No Excuse for Bullying
By Pride Alliance
The Pride Alliance wished to respond to the recent atrocities within the LGBTQIA community.

Despite a chilly rain, over 150 Five College students, faculty, staff and community supporters gathered at the College on Monday, Oct. 4, for a candlelight vigil to mourn teens who committed suicide after being bullied for their actual or perceived sexual orientation and gender expression. We felt compelled to come together in our anger and sadness to honor those lost and to show our visible positive support for the LGBTQIA (lesbian, gay, bisexual, transgender, queer, questioning, intersex and asexual) community. Though it is clear there are many that we will never know about, we have learned in recent weeks of no fewer than 10 young students who have committed suicide in the face of torment from their peers.

— On July 9, Tammy Aaberg found her 15-year-old son Justin dead in his room. His friends told Justin’s mom how Justin had been bullied in high school and how they felt harassed and unsafe in school as well.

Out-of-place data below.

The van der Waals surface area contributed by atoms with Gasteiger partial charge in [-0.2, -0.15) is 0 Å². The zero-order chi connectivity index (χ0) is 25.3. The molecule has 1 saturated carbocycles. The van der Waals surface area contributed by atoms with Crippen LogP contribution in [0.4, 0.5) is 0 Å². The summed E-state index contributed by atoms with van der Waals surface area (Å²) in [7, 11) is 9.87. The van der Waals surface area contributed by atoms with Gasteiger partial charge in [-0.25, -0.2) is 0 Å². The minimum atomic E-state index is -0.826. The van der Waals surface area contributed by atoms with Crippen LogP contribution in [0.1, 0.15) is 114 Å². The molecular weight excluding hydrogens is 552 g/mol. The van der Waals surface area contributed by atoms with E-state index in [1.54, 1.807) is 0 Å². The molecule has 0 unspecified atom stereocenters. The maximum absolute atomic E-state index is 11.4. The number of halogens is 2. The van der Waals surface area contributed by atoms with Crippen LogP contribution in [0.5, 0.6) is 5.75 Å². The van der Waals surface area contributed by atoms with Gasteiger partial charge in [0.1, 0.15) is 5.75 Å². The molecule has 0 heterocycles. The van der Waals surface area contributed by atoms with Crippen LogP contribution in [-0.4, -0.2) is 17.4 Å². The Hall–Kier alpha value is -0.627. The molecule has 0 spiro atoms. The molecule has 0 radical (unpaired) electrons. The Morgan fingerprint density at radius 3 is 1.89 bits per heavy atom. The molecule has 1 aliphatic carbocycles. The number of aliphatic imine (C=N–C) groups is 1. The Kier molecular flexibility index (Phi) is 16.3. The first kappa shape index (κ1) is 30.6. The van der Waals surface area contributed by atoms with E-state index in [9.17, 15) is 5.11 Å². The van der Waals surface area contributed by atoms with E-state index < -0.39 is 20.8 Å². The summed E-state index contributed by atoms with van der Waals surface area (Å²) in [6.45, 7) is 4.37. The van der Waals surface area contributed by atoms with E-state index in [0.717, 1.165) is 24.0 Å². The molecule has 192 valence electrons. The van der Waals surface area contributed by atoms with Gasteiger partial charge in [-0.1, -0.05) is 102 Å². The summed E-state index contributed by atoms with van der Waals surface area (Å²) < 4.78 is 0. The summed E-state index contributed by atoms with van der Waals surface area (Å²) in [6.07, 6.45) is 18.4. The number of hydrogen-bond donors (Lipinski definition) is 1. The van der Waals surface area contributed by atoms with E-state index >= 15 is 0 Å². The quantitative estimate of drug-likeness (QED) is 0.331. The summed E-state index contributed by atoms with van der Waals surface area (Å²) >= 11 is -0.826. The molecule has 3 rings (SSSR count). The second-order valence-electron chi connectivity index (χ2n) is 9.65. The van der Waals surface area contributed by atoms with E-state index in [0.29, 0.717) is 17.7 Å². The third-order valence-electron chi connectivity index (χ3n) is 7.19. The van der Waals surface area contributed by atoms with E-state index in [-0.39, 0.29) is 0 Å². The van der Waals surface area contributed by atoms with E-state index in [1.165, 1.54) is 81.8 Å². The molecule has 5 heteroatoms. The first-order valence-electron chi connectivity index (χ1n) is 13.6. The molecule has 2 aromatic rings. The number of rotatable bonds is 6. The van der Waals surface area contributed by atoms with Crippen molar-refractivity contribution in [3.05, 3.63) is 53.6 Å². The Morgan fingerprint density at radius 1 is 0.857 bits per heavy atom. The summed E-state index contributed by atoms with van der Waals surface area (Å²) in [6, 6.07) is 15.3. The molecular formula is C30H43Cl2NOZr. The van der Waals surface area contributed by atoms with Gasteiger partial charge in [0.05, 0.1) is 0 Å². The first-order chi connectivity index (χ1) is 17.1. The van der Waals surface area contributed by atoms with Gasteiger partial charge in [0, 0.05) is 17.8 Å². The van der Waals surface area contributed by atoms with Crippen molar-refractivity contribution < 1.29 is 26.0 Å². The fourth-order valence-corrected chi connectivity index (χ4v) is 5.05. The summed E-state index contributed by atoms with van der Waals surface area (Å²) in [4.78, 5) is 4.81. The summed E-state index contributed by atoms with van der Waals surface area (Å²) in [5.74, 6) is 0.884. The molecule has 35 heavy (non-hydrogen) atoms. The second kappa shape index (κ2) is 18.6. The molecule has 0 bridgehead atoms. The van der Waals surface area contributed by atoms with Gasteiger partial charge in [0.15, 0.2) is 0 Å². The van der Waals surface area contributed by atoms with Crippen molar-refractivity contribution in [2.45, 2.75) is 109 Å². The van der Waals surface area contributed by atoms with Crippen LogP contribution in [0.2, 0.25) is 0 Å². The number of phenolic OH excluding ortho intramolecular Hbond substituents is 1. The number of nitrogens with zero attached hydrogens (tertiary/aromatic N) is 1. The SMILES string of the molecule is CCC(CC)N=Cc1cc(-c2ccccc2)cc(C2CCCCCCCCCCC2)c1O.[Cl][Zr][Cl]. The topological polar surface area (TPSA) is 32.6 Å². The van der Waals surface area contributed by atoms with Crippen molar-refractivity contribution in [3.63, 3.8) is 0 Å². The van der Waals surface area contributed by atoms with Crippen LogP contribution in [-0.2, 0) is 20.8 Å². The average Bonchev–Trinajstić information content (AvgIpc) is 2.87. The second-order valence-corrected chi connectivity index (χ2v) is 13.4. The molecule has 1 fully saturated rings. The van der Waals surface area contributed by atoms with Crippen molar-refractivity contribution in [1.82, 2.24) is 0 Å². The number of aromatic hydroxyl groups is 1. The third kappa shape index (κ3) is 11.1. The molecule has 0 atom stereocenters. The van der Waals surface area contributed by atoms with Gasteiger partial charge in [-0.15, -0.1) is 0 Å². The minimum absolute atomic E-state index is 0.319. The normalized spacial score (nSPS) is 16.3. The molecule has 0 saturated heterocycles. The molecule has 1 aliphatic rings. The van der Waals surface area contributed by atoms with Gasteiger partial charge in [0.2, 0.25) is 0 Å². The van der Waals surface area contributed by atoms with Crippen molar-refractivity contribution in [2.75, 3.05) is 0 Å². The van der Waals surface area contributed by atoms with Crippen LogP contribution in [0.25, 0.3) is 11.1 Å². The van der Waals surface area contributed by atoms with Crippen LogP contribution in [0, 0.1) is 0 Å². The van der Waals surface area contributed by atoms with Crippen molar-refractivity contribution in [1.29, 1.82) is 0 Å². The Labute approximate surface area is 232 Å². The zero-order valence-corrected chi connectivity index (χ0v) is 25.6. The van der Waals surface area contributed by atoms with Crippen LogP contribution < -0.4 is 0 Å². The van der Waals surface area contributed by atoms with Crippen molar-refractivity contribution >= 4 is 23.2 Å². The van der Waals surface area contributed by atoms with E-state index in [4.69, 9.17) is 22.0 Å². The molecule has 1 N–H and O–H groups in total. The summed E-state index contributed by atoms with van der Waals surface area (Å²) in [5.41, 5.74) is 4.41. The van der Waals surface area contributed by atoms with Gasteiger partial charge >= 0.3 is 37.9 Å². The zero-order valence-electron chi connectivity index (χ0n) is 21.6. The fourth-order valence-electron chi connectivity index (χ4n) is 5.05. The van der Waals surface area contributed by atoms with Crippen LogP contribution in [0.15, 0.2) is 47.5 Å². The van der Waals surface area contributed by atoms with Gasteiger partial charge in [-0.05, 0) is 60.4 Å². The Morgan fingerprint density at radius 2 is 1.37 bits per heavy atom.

— On Sept. 9, 15-year-old Billy Lucas of Greensburg, Ind. was found hanging from one of the rafters in his family’s barn by his mother. He had been bullied for years based on his perceived sexual orientation. More recently, students referred to him as a “fag,” and told him directly that he was a piece of crap and that he didn’t deserve to live. It was clear that others knew about the bullying, as comments on a memorial page created in Billy’s honor included statements like “everyone made fun of him.”

— On Sept. 13, 17-year-old Cody Barker of Shiocton, Wis. took his own life, according to an obituary posted in the Wisconsin Gazette. He was very active in his high school and planned to start a Gay-Straight Alliance. He “cared about making his school a safe place for all students,” although it was suggested that school wasn’t always a safe place for him. Less than a week later, another student who attended a support group for gay teens with Cody also attempted suicide.